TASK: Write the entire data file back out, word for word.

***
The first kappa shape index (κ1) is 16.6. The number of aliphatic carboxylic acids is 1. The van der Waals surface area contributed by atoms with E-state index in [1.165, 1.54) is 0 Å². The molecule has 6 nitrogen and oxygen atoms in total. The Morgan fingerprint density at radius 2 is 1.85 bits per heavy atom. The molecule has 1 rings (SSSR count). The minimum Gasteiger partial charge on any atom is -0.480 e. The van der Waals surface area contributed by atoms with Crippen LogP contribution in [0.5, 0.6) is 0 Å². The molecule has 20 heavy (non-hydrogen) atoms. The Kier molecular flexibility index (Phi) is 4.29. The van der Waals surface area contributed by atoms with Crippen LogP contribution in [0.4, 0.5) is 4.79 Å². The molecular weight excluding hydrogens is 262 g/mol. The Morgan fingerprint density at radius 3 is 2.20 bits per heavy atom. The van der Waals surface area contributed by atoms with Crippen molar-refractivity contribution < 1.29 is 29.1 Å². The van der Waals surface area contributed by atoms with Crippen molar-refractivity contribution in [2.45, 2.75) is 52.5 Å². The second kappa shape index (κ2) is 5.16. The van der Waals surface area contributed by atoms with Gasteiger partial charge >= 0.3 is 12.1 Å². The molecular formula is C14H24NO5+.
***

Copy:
The first kappa shape index (κ1) is 16.6. The number of aliphatic carboxylic acids is 1. The van der Waals surface area contributed by atoms with E-state index in [1.165, 1.54) is 0 Å². The molecule has 6 nitrogen and oxygen atoms in total. The Morgan fingerprint density at radius 2 is 1.85 bits per heavy atom. The molecule has 1 rings (SSSR count). The minimum Gasteiger partial charge on any atom is -0.480 e. The van der Waals surface area contributed by atoms with Crippen LogP contribution in [0.5, 0.6) is 0 Å². The molecule has 20 heavy (non-hydrogen) atoms. The Kier molecular flexibility index (Phi) is 4.29. The van der Waals surface area contributed by atoms with Crippen LogP contribution in [0.4, 0.5) is 4.79 Å². The molecular weight excluding hydrogens is 262 g/mol. The Morgan fingerprint density at radius 3 is 2.20 bits per heavy atom. The van der Waals surface area contributed by atoms with Crippen molar-refractivity contribution < 1.29 is 29.1 Å². The van der Waals surface area contributed by atoms with Crippen molar-refractivity contribution in [2.45, 2.75) is 52.5 Å². The second kappa shape index (κ2) is 5.16. The van der Waals surface area contributed by atoms with Gasteiger partial charge >= 0.3 is 12.1 Å². The molecular formula is C14H24NO5+.